The only part that seemed a little wonky was when they mentioned that robotics is a competitive industry. The jist of the message was that other places like Google, Sony, and Honda are competing with MIT’s robotics. I kind of laughed at that… as MIT is a university, not a company. They weren’t just comparing an apple with an orange, they were comparing an apple with a pineapple. Either way, Sony’s Aibo robot is a distant past, and Asimo has sort of been around for a long time- just evolving and improving! As for Google… errrrr. I thought we were talking about physical robots here? Lol! I think what they meant to portray was that there are other places that are R&D’ing robotics.

The part that I found quite interesting was that even though each of the “sections” of the robot worked okay- like the hand, the computer vision, the algorithms, they weren’t combined to work with each other very well. What I mean by that is… there was too much focus on creating the basics perfectly, instead of just building a simple model first, and improving on it with milestones. If it would have been done this way, there would have been something to demonstrate at the end that would work. It’s better to have something that works, even though it doesn’t meet the requirements, than something that meets the requirements but doesn’t work.

First start off with giving the robot the piece, and start off with all the cameras stationary. The robot can still be sociable even if the cameras aren’t in the eyes (for some reason, this seems to be a common misjudgment). Once that stage is working, make a hand that will have to move the piece. Then make it pick up the piece. After that works, then go on to moving the cameras, and finish up by adding a sociable touch.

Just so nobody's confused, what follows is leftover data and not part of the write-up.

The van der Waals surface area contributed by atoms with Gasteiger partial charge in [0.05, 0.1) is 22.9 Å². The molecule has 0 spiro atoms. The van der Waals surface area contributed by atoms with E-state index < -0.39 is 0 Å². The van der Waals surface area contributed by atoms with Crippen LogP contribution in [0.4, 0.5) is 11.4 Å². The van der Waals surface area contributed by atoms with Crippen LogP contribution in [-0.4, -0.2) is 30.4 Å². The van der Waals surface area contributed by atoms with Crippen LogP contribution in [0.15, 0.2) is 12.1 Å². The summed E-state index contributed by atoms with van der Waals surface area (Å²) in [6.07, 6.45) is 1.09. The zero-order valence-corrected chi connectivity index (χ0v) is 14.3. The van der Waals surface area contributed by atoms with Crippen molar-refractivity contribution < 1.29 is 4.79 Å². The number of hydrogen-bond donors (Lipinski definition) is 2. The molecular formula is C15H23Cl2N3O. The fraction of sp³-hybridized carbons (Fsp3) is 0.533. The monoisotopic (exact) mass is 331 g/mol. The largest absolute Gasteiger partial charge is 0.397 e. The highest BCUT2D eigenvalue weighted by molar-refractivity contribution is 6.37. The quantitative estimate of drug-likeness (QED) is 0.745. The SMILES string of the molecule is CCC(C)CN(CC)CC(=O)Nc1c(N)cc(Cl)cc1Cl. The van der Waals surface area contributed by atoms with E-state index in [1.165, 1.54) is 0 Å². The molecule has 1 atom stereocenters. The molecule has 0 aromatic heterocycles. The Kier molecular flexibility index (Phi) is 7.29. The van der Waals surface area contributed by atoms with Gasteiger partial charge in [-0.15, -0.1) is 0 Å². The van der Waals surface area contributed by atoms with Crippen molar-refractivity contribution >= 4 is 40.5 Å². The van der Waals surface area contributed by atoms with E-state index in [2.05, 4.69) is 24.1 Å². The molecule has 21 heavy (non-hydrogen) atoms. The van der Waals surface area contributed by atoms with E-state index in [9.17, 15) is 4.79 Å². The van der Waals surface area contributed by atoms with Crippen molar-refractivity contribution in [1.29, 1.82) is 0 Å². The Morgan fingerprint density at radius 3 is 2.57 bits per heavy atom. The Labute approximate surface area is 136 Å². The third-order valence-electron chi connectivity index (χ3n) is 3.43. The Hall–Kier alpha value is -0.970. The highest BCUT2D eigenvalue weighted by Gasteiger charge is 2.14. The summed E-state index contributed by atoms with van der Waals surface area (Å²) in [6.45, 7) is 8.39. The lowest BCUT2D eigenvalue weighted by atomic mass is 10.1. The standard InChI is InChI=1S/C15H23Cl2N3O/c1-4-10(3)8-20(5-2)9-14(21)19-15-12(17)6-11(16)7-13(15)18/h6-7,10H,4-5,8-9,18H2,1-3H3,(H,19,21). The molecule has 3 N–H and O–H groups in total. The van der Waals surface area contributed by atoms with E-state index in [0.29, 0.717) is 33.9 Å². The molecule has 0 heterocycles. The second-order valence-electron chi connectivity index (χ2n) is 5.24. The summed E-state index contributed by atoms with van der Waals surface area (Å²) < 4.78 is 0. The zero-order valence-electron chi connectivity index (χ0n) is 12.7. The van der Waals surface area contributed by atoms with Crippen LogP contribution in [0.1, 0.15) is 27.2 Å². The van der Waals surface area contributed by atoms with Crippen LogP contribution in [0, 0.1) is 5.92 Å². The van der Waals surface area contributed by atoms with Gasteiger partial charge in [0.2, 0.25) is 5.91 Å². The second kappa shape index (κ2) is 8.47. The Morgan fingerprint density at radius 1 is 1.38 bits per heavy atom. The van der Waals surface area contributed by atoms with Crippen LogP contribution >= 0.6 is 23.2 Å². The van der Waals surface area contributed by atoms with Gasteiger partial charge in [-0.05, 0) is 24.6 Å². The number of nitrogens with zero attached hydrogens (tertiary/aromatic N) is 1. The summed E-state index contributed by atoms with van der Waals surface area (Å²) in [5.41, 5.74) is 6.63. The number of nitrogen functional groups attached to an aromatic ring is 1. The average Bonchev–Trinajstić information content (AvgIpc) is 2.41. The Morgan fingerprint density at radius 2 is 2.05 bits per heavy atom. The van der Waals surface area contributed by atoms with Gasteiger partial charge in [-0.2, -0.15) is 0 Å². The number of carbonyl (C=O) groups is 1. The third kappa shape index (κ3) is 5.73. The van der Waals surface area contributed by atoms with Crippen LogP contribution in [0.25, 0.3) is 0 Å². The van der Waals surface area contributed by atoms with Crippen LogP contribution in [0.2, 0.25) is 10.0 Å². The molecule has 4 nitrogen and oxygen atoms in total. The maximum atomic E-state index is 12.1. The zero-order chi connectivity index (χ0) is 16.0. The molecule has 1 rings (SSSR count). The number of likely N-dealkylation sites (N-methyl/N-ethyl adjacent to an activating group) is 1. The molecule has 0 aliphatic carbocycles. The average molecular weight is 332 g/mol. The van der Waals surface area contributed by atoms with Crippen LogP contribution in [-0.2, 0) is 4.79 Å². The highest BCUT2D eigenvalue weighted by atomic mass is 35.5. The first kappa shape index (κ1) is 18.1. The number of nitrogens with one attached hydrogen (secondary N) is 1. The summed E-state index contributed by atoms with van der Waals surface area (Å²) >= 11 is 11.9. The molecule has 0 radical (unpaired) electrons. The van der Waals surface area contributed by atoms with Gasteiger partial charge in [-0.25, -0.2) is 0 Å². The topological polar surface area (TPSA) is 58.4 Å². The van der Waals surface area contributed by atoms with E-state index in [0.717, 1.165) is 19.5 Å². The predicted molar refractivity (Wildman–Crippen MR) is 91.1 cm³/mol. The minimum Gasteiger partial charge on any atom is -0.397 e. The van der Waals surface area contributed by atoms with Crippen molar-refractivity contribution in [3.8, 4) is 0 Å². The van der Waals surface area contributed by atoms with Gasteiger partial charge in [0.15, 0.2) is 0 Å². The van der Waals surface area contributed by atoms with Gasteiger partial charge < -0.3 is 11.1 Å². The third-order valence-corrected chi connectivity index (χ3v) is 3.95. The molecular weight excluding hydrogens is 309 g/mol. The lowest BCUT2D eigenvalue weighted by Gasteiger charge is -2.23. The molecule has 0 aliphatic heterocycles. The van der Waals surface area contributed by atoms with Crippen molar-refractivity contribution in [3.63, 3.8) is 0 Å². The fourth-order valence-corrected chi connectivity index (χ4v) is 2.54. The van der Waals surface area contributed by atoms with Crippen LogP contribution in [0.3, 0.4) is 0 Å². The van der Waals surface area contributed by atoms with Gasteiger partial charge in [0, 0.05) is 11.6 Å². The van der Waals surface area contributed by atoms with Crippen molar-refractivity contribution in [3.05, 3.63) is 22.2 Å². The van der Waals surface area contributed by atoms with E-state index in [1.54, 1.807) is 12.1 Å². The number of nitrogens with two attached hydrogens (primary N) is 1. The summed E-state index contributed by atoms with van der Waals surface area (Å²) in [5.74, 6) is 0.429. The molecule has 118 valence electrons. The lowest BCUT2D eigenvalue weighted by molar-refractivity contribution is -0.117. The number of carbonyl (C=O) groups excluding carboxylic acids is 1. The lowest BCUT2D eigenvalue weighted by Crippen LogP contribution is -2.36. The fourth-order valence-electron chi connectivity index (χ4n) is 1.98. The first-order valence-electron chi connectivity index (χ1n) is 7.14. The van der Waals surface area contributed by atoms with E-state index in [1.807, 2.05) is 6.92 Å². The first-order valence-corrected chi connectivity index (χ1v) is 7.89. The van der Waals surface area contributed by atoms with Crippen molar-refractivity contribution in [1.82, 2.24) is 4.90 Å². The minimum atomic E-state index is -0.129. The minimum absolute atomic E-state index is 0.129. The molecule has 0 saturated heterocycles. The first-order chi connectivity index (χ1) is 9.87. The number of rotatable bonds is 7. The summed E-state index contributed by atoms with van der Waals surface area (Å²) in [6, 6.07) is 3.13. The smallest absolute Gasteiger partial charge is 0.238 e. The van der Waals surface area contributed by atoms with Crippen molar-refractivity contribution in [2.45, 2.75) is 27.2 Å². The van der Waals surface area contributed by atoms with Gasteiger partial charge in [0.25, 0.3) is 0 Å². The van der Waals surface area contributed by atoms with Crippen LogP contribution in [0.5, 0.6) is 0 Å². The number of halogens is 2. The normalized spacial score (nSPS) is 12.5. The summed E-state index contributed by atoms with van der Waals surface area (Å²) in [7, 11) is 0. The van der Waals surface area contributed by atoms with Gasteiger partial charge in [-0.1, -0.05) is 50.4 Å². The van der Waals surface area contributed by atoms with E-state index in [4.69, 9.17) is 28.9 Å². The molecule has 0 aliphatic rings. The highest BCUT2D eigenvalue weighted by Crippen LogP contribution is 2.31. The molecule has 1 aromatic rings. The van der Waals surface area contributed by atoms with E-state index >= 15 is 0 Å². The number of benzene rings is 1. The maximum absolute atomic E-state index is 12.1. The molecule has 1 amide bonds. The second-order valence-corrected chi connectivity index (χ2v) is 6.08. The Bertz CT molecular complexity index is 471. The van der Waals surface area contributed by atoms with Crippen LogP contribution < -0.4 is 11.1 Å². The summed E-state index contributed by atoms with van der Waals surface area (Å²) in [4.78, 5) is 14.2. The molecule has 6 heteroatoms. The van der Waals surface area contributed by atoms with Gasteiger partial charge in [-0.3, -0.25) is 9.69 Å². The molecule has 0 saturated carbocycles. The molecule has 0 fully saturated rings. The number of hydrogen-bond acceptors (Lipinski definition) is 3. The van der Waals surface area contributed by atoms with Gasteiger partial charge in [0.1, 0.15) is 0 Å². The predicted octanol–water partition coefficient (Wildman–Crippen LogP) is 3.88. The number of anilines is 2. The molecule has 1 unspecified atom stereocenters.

It’s almost like the difference between the old macbookpros and the new ones. The old ones were created by putting pieces together, the new ones are created by taking material away. My suggested method is like taking all the possible difficulties away, one by one. If you only put pieces together, you’ll miss out on many opportunities to improve and optimize the robot. Additionally, there were no backup plans. If the robot didn’t have a pebble, it wouldn’t go back to pick another one up. It happens all the time in games between humans… the pieces are small and glossy, seriously!

9 months (or even 5 months) is a lot of time- especially when you have all the resources, and people that are eager to help out.

If I would have built the robot, I would have used an octopus-like suction cup to pick up one of the pieces. The location of the cameras would have been different… and the base would be bigger so it wouldn’t tip over. Plus, my method would have been different, as discussed above.

There’s another neat TV show soon, Five Years on Mars! National Geographic channel, Sunday Nov 2!
Don’t forget about Daily Planet too… my fav TV show that’s on at 7pm each weekday (Discovery Channel) :D